Pierre Fermier has been intensely involved with ‘Gladstone Area Writer’s Group’ with the help of which he has produced numerous short stories.
He is momentarily returning to his ancestors’ hunting grounds, in search for inspiration and time to focus on artistic creation.
The Worst Kiss
I leaned towards her and I stopped breathing.
I had waited for this moment for so long… my heart seemed to be about to burst. From the first time I had seen her, lost, despaired and injured, I had wanted to help her, to hold her… to kiss her.
I had found her wandering on the edge of the desert after a terrible sandstorm, alone. She did not know how long she had ended there. She did not remember where she had come from or how. She did not even know why she was there.
Her memory had been erased it seemed, and she was bruised and covered with scratches. A particularly concerning lump swelled at the base of her skull, near her ear. Clearly she had been in an accident. Yet we could not find the trace of any vehicle, we presumed her mean of locomotion had been buried by the moving sand dunes; one does not come that far in the desert by foot.
I tried to help her and succumbed to her charms from day one. Her black hair had a blueish tinge I found radiant; her disarming smile had me under total submission. Surely, there was a husband, a friend, some family waiting for her somewhere, here in Egypt, or overseas. There had to be a place she had come from, people who looking for her since she had not returned.
All she knew was her name, Mila, and we convinced ourselves it was a promising start.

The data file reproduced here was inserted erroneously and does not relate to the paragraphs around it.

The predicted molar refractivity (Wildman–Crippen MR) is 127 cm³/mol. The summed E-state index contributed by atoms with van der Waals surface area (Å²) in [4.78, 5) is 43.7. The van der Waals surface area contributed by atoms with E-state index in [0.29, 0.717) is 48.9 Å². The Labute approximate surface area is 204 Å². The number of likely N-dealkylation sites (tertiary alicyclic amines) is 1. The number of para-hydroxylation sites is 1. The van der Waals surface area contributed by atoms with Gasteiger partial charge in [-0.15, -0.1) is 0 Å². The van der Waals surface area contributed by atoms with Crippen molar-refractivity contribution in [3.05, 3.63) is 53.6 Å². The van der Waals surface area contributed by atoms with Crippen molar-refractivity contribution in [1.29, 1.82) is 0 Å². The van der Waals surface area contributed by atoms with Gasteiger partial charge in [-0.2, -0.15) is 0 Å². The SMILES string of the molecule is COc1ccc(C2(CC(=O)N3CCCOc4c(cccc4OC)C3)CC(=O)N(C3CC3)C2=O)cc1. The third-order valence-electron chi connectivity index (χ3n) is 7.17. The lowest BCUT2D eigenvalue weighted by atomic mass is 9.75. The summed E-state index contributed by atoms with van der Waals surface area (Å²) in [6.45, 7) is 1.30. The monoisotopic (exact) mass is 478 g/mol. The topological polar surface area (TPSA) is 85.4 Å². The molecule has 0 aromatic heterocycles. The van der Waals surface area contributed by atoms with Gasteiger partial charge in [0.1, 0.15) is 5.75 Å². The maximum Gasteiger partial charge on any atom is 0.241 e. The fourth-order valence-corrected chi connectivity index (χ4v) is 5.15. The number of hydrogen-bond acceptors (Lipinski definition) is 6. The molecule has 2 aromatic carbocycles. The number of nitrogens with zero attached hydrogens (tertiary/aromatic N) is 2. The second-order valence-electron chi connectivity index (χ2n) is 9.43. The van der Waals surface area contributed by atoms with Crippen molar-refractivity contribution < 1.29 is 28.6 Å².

The police could not help; she did not have any identity papers no passport. They had enough time to spend on missing persons; they did not want to be bothered with the ‘found’ ones.
She healed in my company. I cared for her like a lover and I became convinced that our attraction was mutual. This, until the moment I finally moved towards that cherished face for a first kiss. I was confident she too, wanted me; loved me.
She insisted on wearing the suit of strong leathery material I had found her in. It moulded her body and resembled a motorcycle or a formula one pilot outfit. It was white with green stripes across the shoulder and arms. Unfortunately, it was unmarked. It bore no brand, no sponsor to give us any clue about her origins.
She would not take her damn suit off; I was sure that it was because this outfit was the only item which was actually hers. Nevertheless, I convinced her to wear an Egyptian sebleh on top of it to blend more easily among the locals.
I lodged her, in a room next to my flat, and through the boarding house, I could see the stares of men, mostly Europeans, in turn startled, lustful or besotted as she walked past them. Yet she was never provocative and never realised the turmoil she was causing, or how many husbands she had got in trouble for staring to long in her direction.
As our lips neared I could sense the warmth from her face and the gentle caress of her long hair reaching for me. They provided a cool shelter, like an oasis in the scorching landscape. The world surrounding us- the lounge of my apartment, seemed to shrink and unite with our bodies. We touched and a wave of arousing electricity tingled through my whole self. I wrapped my arms around her and held her tight.